A few years back I pretty much read (ahem… “listened to”) everything C.S. Lewis wrote and then checked out a few biographies. One of the things I learned on that journey was that Lewis was a big proponent against animal cruelty in scientific experiments. To quote Lewis,
The victory of vivisection marks a great advance in the triumph of ruthless, non-moral utilitarianism over the old world of ethical law; a triumph in which we, as well as animals, are already the victims, and of which Dachau and Hiroshima mark the more recent achievements. In justifying cruelty to animals we put ourselves also on the animal level. (Quote found in Alister McGrath’s biography, C.S. Lewis: A Life)
That being said, I think he tried to picture what scientific animal cruelty could do to our thinking in the character of Uncle Andrew. Yes he’s pictured as a magician, but he also seems to be more of a scientist. It’s almost as though Lewis pictures an overlap between the two themes, or as though magic could almost be seen as another form of science.
Uncle Andrew is not the kind of scientist who has done good things to get to where he’s at. Perhaps it started with animal cruelty. He treated guinea pigs as… well… guinea pigs. And that hardened his heart towards the world around him. Some of those guinea pigs vanished in his experiments while others just blew up, which he talks about rather nonchalantly. Perhaps all of this creates the villain he becomes that treats experiments on children as an end to his means and curiosity, rather than as human beings. Uncle Andrew is seen as similar to the younger, darker, Dr. Walter Bishop from Fringe. He’s willing to do things to satisfy his quest for knowledge.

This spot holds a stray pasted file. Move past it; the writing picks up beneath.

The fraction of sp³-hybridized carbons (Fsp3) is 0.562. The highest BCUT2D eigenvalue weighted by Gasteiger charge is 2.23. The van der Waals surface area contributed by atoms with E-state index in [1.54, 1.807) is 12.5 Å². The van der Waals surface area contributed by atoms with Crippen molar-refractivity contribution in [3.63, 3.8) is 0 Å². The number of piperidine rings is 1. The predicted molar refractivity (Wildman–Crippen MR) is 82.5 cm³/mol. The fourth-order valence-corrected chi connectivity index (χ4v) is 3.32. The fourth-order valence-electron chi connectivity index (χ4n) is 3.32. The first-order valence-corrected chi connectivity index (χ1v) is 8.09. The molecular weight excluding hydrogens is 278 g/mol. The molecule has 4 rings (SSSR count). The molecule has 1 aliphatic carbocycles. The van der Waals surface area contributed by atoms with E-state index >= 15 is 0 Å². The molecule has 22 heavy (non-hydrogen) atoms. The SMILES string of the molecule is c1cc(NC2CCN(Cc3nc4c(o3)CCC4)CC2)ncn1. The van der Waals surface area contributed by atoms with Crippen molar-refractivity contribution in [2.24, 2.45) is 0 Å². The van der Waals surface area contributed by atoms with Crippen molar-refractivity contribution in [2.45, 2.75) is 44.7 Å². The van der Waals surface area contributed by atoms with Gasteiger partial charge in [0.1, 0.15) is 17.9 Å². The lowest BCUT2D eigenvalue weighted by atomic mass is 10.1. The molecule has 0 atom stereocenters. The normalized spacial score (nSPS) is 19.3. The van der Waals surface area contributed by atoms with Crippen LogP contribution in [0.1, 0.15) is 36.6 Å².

Furthermore, Lewis might even be picturing a version of himself, because he always had a temptation towards magic that he had to fend off throughout his life. As he writes in his bio, Surprised by Joy,
for the first time, there burst upon me the idea that there might be real marvels all about us, that the visible world might be only a curtain to conceal huge realms uncharted by my very simple theology. And that started in me something with which, on and off, I have had plenty of trouble since–the desire for the preternatural, simply as such, the passion for the Occult. Not everyone has this disease; those who have will know what I mean. I once tried to describe it in a novel. It is a spiritual lust; and like the lust of the body it has the fatal power of making everything else in the world seem uninteresting while it lasts. It is probably this passion, more even than the desire for power, which makes magicians. (Lewis, C. S. Surprised by Joy: the Shape of My Early Life. New York, Harcourt Brace, 1955, p. 56-57.)
So in Uncle Andrew it seems Lewis’ critique both of science and magic come to a head to create a villain that has no concern for others and sees everything else and everyone else as an end.